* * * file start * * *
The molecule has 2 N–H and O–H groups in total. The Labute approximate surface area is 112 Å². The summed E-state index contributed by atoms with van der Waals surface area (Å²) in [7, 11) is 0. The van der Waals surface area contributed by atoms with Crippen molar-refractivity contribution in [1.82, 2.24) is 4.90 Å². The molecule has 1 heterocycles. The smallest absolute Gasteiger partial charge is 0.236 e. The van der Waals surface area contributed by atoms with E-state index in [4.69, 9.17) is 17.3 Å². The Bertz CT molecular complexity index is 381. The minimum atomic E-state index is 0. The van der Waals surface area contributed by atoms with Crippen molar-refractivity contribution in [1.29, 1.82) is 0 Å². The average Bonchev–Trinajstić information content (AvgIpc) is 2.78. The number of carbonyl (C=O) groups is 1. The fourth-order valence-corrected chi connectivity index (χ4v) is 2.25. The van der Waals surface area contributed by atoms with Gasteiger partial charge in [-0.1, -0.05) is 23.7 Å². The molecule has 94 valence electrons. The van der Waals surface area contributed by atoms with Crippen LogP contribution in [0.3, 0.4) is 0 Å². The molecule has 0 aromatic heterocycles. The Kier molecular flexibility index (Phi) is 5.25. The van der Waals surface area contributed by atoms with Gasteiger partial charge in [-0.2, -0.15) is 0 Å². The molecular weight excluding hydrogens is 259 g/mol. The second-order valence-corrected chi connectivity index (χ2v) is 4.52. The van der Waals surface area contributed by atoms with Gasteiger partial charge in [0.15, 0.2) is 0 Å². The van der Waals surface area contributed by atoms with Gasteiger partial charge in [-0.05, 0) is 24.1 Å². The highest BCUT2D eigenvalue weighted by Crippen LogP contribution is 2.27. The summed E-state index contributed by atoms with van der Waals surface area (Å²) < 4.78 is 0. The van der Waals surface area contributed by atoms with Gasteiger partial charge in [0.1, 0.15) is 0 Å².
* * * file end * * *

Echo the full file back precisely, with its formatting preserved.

The molecule has 2 N–H and O–H groups in total. The Labute approximate surface area is 112 Å². The summed E-state index contributed by atoms with van der Waals surface area (Å²) in [7, 11) is 0. The van der Waals surface area contributed by atoms with Crippen molar-refractivity contribution in [1.82, 2.24) is 4.90 Å². The molecule has 1 heterocycles. The smallest absolute Gasteiger partial charge is 0.236 e. The van der Waals surface area contributed by atoms with E-state index in [4.69, 9.17) is 17.3 Å². The Bertz CT molecular complexity index is 381. The minimum atomic E-state index is 0. The van der Waals surface area contributed by atoms with Crippen molar-refractivity contribution in [1.29, 1.82) is 0 Å². The average Bonchev–Trinajstić information content (AvgIpc) is 2.78. The number of carbonyl (C=O) groups is 1. The fourth-order valence-corrected chi connectivity index (χ4v) is 2.25. The van der Waals surface area contributed by atoms with Gasteiger partial charge in [-0.1, -0.05) is 23.7 Å². The molecule has 94 valence electrons. The van der Waals surface area contributed by atoms with Crippen LogP contribution in [0.3, 0.4) is 0 Å². The molecule has 0 aromatic heterocycles. The Kier molecular flexibility index (Phi) is 5.25. The van der Waals surface area contributed by atoms with Gasteiger partial charge in [-0.2, -0.15) is 0 Å². The molecular weight excluding hydrogens is 259 g/mol. The second-order valence-corrected chi connectivity index (χ2v) is 4.52. The van der Waals surface area contributed by atoms with Gasteiger partial charge in [0.15, 0.2) is 0 Å². The van der Waals surface area contributed by atoms with Gasteiger partial charge in [-0.05, 0) is 24.1 Å². The highest BCUT2D eigenvalue weighted by Crippen LogP contribution is 2.27. The summed E-state index contributed by atoms with van der Waals surface area (Å²) < 4.78 is 0. The van der Waals surface area contributed by atoms with Gasteiger partial charge in [0.1, 0.15) is 0 Å².